An Art Gallery Opens and a Baseball Game Breaks Out
We’ve already established the limitations of small samples and how tough it is to glean useful information from one game. But occasionally, we can in fact learn some things from a single game, when we’re watching something we’ve never seen before. For Wednesday night’s Marlins-Cardinals game (Cardinals 4, Marlins 1), that something was Marlins Park.
Though we did get to see the showy new ballpark in action during the Marlins’ exhibition game against the Yankees, here was the first opportunity to see how it would play in a game that mattered, with both teams using their full allotment of regular players. At the risk of blowing nine innings way out of proportion, here’s what we’ve learned: Petco Park (and Safeco Field, and Tropicana Field) might have a new challenger for the title of toughest hitter’s park in baseball.
Twice on Wednesday night, Giancarlo Stanton crushed balls deep, then briefly watched them carry, which is what you do when you think a ball is gone. Not even close. Stanton’s first missile just made it onto the track in center, where the sign behind center fielder Jon Jay said 418 feet (and 127 meters!). Stanton’s second launch sent Jay racing into the right-center-field gap, where he hauled in another ball at the track for a long out. Marlins Park might not have the same climate Petco does; a layer of often-present marine air teams up with deep dimensions to knock down seemingly anything that flies toward right and right-center in San Diego. But the broadcast team of Dan Shulman, Orel Hershiser, and Terry Francona parroted some of the concerns raised by others about the park, where the ball might travel even less when the roof and the windows leading out from the outfield are closed. We may not know that for a while. What we do know is that Marlins Park boasts one of the deepest sets of outfield dimensions in the majors. That raises the possibility that Stanton will glare at a lot more loud outs this season, and also that we might see batting averages creep up a bit with all the room to hit dunkers into shallow center in Miami. The second of World Series hero David Freese’s three hits on the night came on a big blooper to center that dropped in for a hit that might not have happened in several other parks.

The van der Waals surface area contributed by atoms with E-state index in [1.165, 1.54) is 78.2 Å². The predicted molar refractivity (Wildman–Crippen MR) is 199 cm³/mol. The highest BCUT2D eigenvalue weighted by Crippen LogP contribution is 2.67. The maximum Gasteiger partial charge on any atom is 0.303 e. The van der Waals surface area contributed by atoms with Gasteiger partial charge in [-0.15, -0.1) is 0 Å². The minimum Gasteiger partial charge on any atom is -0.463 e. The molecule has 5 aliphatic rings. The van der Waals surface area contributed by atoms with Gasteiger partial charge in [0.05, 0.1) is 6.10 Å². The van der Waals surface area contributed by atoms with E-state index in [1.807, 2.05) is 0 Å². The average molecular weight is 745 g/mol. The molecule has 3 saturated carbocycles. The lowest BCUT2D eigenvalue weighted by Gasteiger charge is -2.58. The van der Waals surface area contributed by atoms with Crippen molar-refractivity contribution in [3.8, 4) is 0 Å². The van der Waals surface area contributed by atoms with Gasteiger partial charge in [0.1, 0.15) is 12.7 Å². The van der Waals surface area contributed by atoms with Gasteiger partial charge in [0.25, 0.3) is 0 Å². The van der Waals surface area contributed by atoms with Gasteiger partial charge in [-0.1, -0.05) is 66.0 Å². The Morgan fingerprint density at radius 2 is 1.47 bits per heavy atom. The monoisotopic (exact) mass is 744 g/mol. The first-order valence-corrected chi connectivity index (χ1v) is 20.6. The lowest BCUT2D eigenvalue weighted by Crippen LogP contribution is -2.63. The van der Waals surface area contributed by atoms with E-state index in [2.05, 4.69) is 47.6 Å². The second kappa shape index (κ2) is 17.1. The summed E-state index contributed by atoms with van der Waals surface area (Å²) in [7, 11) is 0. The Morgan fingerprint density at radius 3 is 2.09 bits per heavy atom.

Hate the park for suppressing offense if that’s your jam. But the aesthetics can be highly defensible. An art dealer by trade, Marlins owner Jeffrey Loria has long sought to build a baseball stadium with a modern and very different look, away from the typical template of nouveau throwback features that dominates so many ballparks. He wanted bright, eye-catching colors, such as the bright green swathing the outfield walls. Two fish tanks in foul territory at field level offer another funky element that sets the park apart. It’s just too bad we’ll likely get colorfully dressed Brazilian dancers escorting Marlins players out onto the field only for Opening Day, not for the other 80 home games a year.
As for the fishy 75-foot statue behind the left-center-field wall … I choose to like it ironically. If the Marlins and the stadium’s architects think it’s actually in good taste and not taking the idea of original design ideas way, way, way too far, that only makes it funnier.
Turns out the Marlins and Cardinals played a game, too, one dominated by Kyle Lohse. A cynic might look at Lohse’s day and say he got a little lucky. Taking a no-hitter into the seventh and allowing just one run and two hits in 7⅓ innings can look a little flukish when your starting pitcher records just three strikeouts and serves up 11 fly balls (several of them smashed, including Stanton’s two shots) to eight grounders. But that’s typical Lohse: Put the ball in play and hope your fielders can catch everything and that balls don’t carry over the fence. In a park like this one, Lohse is perfectly set up to succeed. It wasn’t quite Bob Feller’s Opening Day no-hitter or Walter Johnson’s 15-inning Opening Day gem 76 years ago. But it was more than enough for a Cardinals team that figures to hit again, but also needs to contend with Chris Carpenter’s early-season injury and the uncertainty surrounding Adam Wainwright’s return to the mound after missing all of last season following Tommy John surgery.